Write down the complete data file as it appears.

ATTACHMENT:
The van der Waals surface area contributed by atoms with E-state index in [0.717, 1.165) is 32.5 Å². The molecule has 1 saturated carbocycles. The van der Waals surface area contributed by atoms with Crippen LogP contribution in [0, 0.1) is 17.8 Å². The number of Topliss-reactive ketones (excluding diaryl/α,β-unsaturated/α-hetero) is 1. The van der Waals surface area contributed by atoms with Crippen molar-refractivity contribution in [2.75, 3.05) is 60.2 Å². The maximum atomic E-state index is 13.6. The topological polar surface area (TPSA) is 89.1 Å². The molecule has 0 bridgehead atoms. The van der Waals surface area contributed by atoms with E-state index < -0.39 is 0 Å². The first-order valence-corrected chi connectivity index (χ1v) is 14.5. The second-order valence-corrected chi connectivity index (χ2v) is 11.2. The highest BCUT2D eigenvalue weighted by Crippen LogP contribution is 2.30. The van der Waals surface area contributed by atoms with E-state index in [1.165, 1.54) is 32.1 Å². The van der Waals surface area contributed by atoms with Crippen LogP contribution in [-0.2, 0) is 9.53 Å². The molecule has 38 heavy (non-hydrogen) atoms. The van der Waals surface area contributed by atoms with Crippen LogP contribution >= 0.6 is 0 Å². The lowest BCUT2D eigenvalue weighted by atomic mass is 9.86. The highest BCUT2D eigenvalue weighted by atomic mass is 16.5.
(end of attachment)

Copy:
The van der Waals surface area contributed by atoms with E-state index in [0.717, 1.165) is 32.5 Å². The molecule has 1 saturated carbocycles. The van der Waals surface area contributed by atoms with Crippen LogP contribution in [0, 0.1) is 17.8 Å². The number of Topliss-reactive ketones (excluding diaryl/α,β-unsaturated/α-hetero) is 1. The van der Waals surface area contributed by atoms with Crippen molar-refractivity contribution in [2.75, 3.05) is 60.2 Å². The maximum atomic E-state index is 13.6. The topological polar surface area (TPSA) is 89.1 Å². The molecule has 0 bridgehead atoms. The van der Waals surface area contributed by atoms with E-state index < -0.39 is 0 Å². The first-order valence-corrected chi connectivity index (χ1v) is 14.5. The second-order valence-corrected chi connectivity index (χ2v) is 11.2. The highest BCUT2D eigenvalue weighted by Crippen LogP contribution is 2.30. The van der Waals surface area contributed by atoms with E-state index in [1.165, 1.54) is 32.1 Å². The van der Waals surface area contributed by atoms with Crippen LogP contribution in [-0.2, 0) is 9.53 Å². The molecule has 38 heavy (non-hydrogen) atoms. The van der Waals surface area contributed by atoms with Crippen LogP contribution >= 0.6 is 0 Å². The lowest BCUT2D eigenvalue weighted by atomic mass is 9.86. The highest BCUT2D eigenvalue weighted by atomic mass is 16.5.